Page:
Harvey Weinstein Reacts to Exec's Move to Annapurna: "We Don't See Them as Rivals"

Exec Poaching - H 2016
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The movie mogul opens up to THR after distribution president Erik Lomis exits for Megan Ellison's Annapurna Pictures.

A version of this story first appeared in the April 1 issue of The Hollywood Reporter magazine. To receive the magazine, click here to subscribe.

There's a new chapter in the The Weinstein Co.-Annapurna Pictures rivalry.

After a five-year stint with TWC, distribution president Erik Lomis exited the cost-cutting studio March 10 to join free-spending Megan Ellison's Annapurna. Lomis' hire signals that Ellison, 30, is moving directly into TWC's space as a distributor and presumably will compete for the same Oscar-friendly projects on which Harvey Weinstein has built his business.

Adding to the blow is the fact that Weinstein, 63, is a known adversary of Ellison. The two famously feuded over Paul Thomas Anderson's The Master, which Annapurna backed and Weinstein distributed, and TWC came out on the losing end to Annapurna to finance Kathryn Bigelow's Zero Dark Thirty.

Lomis, whose contract expires at the end of March, was said to be making a base salary of $1.5 million a year. Given that TWC has trimmed its release-schedule plans from 16 to no more than 10 films a year and continues to slash costs on the film side, it should come as no surprise that the studio and the executive parted ways. TWC sources say the company will move fast to replace Lomis and are looking at both an internal and external candidate. After all, Weinstein needs someone to handle its promising 2016 slate, which includes John Carney's Sing Street on April 15, The Founder (starring Michael Keaton as McDonald's mogul Ray Kroc) on Aug. 5, the boxing drama Hands of Stone on Aug. 26 and the Rooney Mara-Nicole Kidman tearjerker Lion in the prime awards-season slot of Nov. 25.

Lomis' defection follows a string of high-ranking TWC exits during the past 18 months. Most of them have been replaced by less-seasoned candidates internally or continue to remain open. "While I accept that some have left, look at the chronology of when they left and the strength of our films since then," Weinstein tells THR, pointing to The Imitation Game and Paddington. "We still had 10 Oscar nominations [nine for Carol and The Hateful Eight] this year, and next year's [slate] is stronger than ever."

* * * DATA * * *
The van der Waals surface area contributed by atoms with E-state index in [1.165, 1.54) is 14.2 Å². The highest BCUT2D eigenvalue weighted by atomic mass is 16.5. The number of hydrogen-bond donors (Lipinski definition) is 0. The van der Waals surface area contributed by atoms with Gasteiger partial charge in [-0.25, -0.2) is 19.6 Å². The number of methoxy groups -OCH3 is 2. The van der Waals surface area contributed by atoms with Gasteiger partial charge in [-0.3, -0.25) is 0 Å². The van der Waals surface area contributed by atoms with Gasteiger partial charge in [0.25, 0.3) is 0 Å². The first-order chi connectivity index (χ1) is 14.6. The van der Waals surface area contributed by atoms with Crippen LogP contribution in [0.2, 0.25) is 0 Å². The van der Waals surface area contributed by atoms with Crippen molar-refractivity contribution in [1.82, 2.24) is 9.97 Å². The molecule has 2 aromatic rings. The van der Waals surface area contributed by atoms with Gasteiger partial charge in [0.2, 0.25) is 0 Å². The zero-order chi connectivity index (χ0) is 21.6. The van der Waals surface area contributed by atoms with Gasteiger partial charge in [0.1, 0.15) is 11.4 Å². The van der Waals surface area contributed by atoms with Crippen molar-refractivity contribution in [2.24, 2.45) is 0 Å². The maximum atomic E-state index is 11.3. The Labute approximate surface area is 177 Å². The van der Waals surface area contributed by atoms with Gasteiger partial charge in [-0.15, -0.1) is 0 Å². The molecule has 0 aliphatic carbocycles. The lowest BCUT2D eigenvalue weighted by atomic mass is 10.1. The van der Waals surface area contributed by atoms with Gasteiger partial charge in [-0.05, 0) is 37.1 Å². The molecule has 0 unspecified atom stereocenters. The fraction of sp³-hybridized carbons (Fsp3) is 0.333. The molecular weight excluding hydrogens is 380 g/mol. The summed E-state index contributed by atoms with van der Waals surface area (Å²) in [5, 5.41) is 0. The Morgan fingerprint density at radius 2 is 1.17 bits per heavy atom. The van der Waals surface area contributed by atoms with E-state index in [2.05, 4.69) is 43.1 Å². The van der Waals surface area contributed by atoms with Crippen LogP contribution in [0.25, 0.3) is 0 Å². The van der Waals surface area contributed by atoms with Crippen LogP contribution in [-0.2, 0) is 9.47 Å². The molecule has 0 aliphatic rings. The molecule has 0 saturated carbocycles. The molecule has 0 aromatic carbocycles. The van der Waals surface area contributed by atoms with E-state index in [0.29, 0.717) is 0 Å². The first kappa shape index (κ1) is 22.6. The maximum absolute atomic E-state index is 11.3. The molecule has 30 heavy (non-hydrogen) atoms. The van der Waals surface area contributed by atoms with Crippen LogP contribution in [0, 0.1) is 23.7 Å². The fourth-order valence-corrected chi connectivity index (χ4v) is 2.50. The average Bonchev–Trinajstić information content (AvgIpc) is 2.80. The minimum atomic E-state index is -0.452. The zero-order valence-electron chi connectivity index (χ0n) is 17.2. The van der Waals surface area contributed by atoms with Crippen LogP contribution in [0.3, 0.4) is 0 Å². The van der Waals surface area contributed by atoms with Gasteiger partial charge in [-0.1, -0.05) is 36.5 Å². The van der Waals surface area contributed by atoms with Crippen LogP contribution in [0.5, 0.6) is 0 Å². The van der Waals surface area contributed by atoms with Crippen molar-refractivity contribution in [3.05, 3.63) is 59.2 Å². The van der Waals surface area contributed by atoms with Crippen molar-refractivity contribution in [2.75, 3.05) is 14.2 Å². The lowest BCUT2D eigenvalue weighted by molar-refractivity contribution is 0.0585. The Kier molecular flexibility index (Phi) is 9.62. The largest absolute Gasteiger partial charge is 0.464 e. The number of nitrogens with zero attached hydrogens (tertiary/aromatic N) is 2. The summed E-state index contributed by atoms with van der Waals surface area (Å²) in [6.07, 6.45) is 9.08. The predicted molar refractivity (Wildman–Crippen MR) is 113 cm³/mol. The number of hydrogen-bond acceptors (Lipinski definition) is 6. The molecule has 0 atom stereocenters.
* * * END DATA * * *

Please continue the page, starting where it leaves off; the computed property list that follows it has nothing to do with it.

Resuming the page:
Weinstein was quick to point out that executive changeover is neither uncommon nor catastrophic in Hollywood. He adds. "When Josh Greenstein left Paramount, they weren't paralyzed. They thrived, and Josh's done great at Sony. Fifteen agents go from CAA to UTA. They're both still doing great. Five players were traded from the [New York] Jets. They'll still have a great season. This is the business we're in — there's always competition and change. Over our company’s history, we’ve had this same story written about us every two years. And in spite of that, TWC still has a debt-free library of 525 films, a strong film business and a wildly thriving TV business."

In the past, TWC has insisted that its profit-generating Radius label would be rebooted after co-chiefs Tom Quinn and Jason Janego disembarked in the summer to launch a distribution label (the company, which still hasn't been named or revealed its backers, released its first film last month, the Michael Moore documentary Where to Invade Next). But Liza Burnett Fefferman, the sole remaining Radius exec, left right after the Oscars (she was shepherding best original song nominee Til It Happens to You). Though Weinstein is cutting costs on the film side, laying off one-quarter of its staff (about 50 people) in November, the company has bulked up its TV division — a potential sales target.

As for Ellison moving Annapurna into distribution, Weinstein says he isn't worried. "The industry tries to make this into something adversarial between us and Annapurna when it simply isn't," he adds. "Annapurna makes the films they produce, and we make the films we produce. We don't see them as rivals. There's room for everyone in the industry. Erik will always be part of the TWC family, and we wish him the best."

Annapurna confirmed Lomis' hire but declined comment.